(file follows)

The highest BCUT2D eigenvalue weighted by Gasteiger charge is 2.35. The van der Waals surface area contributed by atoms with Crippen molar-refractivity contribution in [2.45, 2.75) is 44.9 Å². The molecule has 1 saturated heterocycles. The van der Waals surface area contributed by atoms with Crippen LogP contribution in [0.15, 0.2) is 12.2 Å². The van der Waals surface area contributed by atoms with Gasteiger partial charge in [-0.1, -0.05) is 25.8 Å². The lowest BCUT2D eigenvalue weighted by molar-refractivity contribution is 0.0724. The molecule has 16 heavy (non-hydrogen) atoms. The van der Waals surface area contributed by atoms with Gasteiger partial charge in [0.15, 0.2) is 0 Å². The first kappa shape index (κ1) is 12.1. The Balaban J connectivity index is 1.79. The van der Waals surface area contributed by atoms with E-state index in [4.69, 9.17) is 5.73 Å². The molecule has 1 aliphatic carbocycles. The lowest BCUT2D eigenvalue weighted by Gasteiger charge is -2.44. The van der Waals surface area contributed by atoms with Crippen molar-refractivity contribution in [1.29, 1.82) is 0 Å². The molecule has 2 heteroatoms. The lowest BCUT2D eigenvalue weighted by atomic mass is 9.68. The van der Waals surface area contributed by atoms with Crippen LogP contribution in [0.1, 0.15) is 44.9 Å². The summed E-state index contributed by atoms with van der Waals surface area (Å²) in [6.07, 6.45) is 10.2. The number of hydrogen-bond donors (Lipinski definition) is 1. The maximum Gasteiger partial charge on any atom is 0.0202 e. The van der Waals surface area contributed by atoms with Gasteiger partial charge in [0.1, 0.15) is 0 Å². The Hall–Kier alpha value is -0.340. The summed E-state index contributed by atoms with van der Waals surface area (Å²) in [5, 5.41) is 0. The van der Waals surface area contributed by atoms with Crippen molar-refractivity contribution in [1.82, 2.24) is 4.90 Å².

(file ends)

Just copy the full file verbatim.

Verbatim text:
The highest BCUT2D eigenvalue weighted by Gasteiger charge is 2.35. The van der Waals surface area contributed by atoms with Crippen molar-refractivity contribution in [2.45, 2.75) is 44.9 Å². The molecule has 1 saturated heterocycles. The van der Waals surface area contributed by atoms with Crippen LogP contribution in [0.15, 0.2) is 12.2 Å². The van der Waals surface area contributed by atoms with Gasteiger partial charge in [-0.1, -0.05) is 25.8 Å². The lowest BCUT2D eigenvalue weighted by molar-refractivity contribution is 0.0724. The molecule has 16 heavy (non-hydrogen) atoms. The van der Waals surface area contributed by atoms with Gasteiger partial charge in [0.15, 0.2) is 0 Å². The first kappa shape index (κ1) is 12.1. The Balaban J connectivity index is 1.79. The van der Waals surface area contributed by atoms with E-state index in [4.69, 9.17) is 5.73 Å². The molecule has 1 aliphatic carbocycles. The lowest BCUT2D eigenvalue weighted by Gasteiger charge is -2.44. The van der Waals surface area contributed by atoms with Crippen molar-refractivity contribution in [1.29, 1.82) is 0 Å². The molecule has 2 heteroatoms. The lowest BCUT2D eigenvalue weighted by atomic mass is 9.68. The van der Waals surface area contributed by atoms with Crippen LogP contribution in [0.1, 0.15) is 44.9 Å². The summed E-state index contributed by atoms with van der Waals surface area (Å²) in [6.07, 6.45) is 10.2. The number of hydrogen-bond donors (Lipinski definition) is 1. The maximum Gasteiger partial charge on any atom is 0.0202 e. The van der Waals surface area contributed by atoms with Gasteiger partial charge in [0.1, 0.15) is 0 Å². The Hall–Kier alpha value is -0.340. The summed E-state index contributed by atoms with van der Waals surface area (Å²) in [5, 5.41) is 0. The van der Waals surface area contributed by atoms with Crippen molar-refractivity contribution in [1.82, 2.24) is 4.90 Å².